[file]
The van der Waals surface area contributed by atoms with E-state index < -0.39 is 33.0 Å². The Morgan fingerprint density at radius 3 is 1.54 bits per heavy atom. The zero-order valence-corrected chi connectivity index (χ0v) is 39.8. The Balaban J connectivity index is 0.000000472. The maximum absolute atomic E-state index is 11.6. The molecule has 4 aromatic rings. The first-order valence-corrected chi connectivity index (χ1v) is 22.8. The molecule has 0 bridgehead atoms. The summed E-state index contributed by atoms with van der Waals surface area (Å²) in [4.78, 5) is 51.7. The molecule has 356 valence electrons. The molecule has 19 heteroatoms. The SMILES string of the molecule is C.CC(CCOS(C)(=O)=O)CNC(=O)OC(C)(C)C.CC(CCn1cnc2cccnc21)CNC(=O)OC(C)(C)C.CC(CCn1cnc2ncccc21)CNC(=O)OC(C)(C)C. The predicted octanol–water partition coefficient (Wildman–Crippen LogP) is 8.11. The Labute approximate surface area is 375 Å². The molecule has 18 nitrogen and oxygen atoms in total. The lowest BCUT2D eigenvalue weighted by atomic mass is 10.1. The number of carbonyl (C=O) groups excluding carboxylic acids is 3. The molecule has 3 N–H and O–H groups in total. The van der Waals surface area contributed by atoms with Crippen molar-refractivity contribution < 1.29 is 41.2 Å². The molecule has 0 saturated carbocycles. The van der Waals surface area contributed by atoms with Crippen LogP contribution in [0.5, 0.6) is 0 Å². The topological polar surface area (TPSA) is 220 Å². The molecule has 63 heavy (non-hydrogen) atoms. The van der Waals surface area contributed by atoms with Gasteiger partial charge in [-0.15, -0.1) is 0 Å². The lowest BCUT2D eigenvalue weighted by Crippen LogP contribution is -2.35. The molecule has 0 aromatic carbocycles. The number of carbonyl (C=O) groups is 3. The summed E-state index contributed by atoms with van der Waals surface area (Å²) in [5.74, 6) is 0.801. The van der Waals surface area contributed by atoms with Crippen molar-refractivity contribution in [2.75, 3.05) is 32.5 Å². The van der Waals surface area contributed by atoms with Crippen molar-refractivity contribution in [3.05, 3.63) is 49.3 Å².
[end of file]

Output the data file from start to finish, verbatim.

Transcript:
The van der Waals surface area contributed by atoms with E-state index < -0.39 is 33.0 Å². The Morgan fingerprint density at radius 3 is 1.54 bits per heavy atom. The zero-order valence-corrected chi connectivity index (χ0v) is 39.8. The Balaban J connectivity index is 0.000000472. The maximum absolute atomic E-state index is 11.6. The molecule has 4 aromatic rings. The first-order valence-corrected chi connectivity index (χ1v) is 22.8. The molecule has 0 bridgehead atoms. The summed E-state index contributed by atoms with van der Waals surface area (Å²) in [4.78, 5) is 51.7. The molecule has 356 valence electrons. The molecule has 19 heteroatoms. The SMILES string of the molecule is C.CC(CCOS(C)(=O)=O)CNC(=O)OC(C)(C)C.CC(CCn1cnc2cccnc21)CNC(=O)OC(C)(C)C.CC(CCn1cnc2ncccc21)CNC(=O)OC(C)(C)C. The predicted octanol–water partition coefficient (Wildman–Crippen LogP) is 8.11. The Labute approximate surface area is 375 Å². The molecule has 18 nitrogen and oxygen atoms in total. The lowest BCUT2D eigenvalue weighted by atomic mass is 10.1. The number of carbonyl (C=O) groups excluding carboxylic acids is 3. The molecule has 3 N–H and O–H groups in total. The van der Waals surface area contributed by atoms with Crippen molar-refractivity contribution < 1.29 is 41.2 Å². The molecule has 0 saturated carbocycles. The van der Waals surface area contributed by atoms with Crippen LogP contribution in [0.5, 0.6) is 0 Å². The topological polar surface area (TPSA) is 220 Å². The molecule has 63 heavy (non-hydrogen) atoms. The van der Waals surface area contributed by atoms with Gasteiger partial charge in [-0.15, -0.1) is 0 Å². The lowest BCUT2D eigenvalue weighted by Crippen LogP contribution is -2.35. The molecule has 0 aromatic carbocycles. The number of carbonyl (C=O) groups is 3. The summed E-state index contributed by atoms with van der Waals surface area (Å²) in [5.74, 6) is 0.801. The van der Waals surface area contributed by atoms with Crippen molar-refractivity contribution in [2.75, 3.05) is 32.5 Å². The van der Waals surface area contributed by atoms with Crippen molar-refractivity contribution in [3.05, 3.63) is 49.3 Å².